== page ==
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OpinionColumnistsLane Filler

New York legislators make too much money

If you look at it as per-month pay, New York’s legislators, working five months annually, actually make the most in the country.

Senate Majority Leader John Flanagan, R-Smithtown, left, and

Senate Majority Leader John Flanagan, R-Smithtown, left, and Assembly Speaker Carl Heastie, D-Bronx, talk with media members after a general conference committee meeting on the budget on Wednesday, March 23, 2016, in Albany, N.Y. Photo Credit: AP / Mike Groll

With the New York State Compensation Committee facing a Dec. 10 deadline to come up with a recommendation on a legislative pay raise, there has been a lot of focus on the base pay legislators make: $79,500 a year. That’s the third-highest in the nation, behind California ($107,240) and Pennsylvania ($87,180).

But if you look at it as per-month pay, New York’s legislators, working five months annually, actually make the most in the country. California’s pols work nine months, and Pennsylvania’s work six.

And, most of New York’s make more than the $79,500, thanks to a little thing called “lulus,” short for payment in lieu of salary.

Lulus are stipends paid to the super-special important New York legislators who do more work than the peon lawmakers. So how many are super special and how many are just average elected officials? Of the 213 members in the State Senate and Assembly, 160, or a whopping 75 percent, receive extra pay. You get a lulu and you get a lulu and . . .

In California only four do, out of 120. In Pennsylvania, 15 made the cut, out of 253.

So what kind of money are we talking about? The current leaders, Senate Majority Leader John Flanagan and Assembly Speaker Carl Heastie, receive $41,500 stipends to run their chambers, for a total of $121,000. Their minority counterparts, Sen. Andrea Stewart-Cousins, who will soon be taking the gavel in the Senate, and Assemb. Brian Kolb, receive $34,500 each to have almost no say in how their chambers are run.

Then there are the other leadership members who get sliding amounts, like Ken Lavalle’s $25,000 as chairman of the Senate Majority Conference and Michael Gianaris’ $20,500 to be the Senate’s deputy minority leader. Seemingly everybody has a title (although it’s really only 75 percent.)

Assemb. Edward Ra, for instance, picks up an extra $18,000 a year for being assistant minority leader pro tempore of the Assembly. Assemb. Michael Montesano makes $14,000 as chairman of the Assembly Minority Program Committee.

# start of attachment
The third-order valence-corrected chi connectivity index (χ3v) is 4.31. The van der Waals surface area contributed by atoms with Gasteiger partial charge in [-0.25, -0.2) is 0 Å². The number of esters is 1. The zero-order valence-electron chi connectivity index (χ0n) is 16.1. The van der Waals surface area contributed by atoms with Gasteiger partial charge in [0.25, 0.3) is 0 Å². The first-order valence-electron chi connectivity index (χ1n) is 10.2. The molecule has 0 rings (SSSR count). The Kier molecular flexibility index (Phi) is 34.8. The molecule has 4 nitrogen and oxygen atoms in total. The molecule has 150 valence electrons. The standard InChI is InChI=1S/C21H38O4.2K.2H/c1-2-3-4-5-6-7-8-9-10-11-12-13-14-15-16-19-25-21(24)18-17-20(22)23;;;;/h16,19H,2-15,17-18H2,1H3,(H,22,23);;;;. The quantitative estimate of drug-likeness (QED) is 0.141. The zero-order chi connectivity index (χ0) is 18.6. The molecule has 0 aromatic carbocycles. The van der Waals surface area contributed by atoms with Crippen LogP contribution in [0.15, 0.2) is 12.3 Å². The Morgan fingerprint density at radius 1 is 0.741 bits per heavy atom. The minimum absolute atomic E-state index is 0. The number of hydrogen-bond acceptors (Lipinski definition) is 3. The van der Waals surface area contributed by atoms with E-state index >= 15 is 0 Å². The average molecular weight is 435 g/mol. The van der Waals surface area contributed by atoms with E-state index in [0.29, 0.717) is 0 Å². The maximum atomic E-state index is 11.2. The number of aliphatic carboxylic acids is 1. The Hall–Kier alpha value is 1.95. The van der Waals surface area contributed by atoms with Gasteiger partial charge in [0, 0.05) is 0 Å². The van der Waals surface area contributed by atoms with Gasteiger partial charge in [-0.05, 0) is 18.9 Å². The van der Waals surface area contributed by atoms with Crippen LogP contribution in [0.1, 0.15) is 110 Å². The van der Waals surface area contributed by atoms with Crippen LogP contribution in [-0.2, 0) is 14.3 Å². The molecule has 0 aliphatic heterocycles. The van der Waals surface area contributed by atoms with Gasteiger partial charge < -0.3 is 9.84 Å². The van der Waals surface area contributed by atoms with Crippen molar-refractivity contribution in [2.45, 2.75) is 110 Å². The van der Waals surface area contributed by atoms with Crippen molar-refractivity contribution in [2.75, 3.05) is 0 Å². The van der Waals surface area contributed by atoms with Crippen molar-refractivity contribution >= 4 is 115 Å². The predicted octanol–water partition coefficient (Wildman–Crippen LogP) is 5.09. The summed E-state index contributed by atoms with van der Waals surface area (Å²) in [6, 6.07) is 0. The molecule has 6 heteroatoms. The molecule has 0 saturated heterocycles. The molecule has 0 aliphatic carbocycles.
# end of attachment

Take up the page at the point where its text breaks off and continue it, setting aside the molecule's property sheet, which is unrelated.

The smallest stipends are $9,000 each, for ranking minority members on committees. Sen. John Brooks, for instance, though he’s new to the senator game, is the ranking Democrat on the Senate Agricultural Committee (you know how many vegetable gardens there are in Seaford), while Assemb. John Mikulin, also a rookie, is nonetheless the ranking minority member on the Consumer Affairs and Protection Committee.

So with all this merit pay being tossed around, how much does the average New York legislator make, before outside income, of course?

Just a hair under $92,000 a year. For five months. Plus $172 for each day spent in Albany, and pretty comfortable pensions, and retiree health benefits after 10 years (winning five elections) on the job.

The newly created compensation committee is a no-fingerprints way for lawmakers to give themselves a raise — they haven’t had one in 20 years — without actually having to vote on it themselves. It’s like asking your mother-in-law to call your boss.

But at least three of the four members who will decide have a pretty good sense of how the convoluted pay system works, and maybe even some fond memories that will lead to strong opinions. New York State Comptroller Tom DiNapoli and New York City Comptroller Scott Stringer both served in the Assembly, and SUNY chair Carl McCall was a state senator. Only CUNY chair Bill Thompson never served in the legislature. But whether lulus, per diem and travel expenses continue is a big part of that calculation. And right now lawmakers are allowed to earn unlimited outside income for all the days they are not working as legislators . . . and perhaps the ones that they are.

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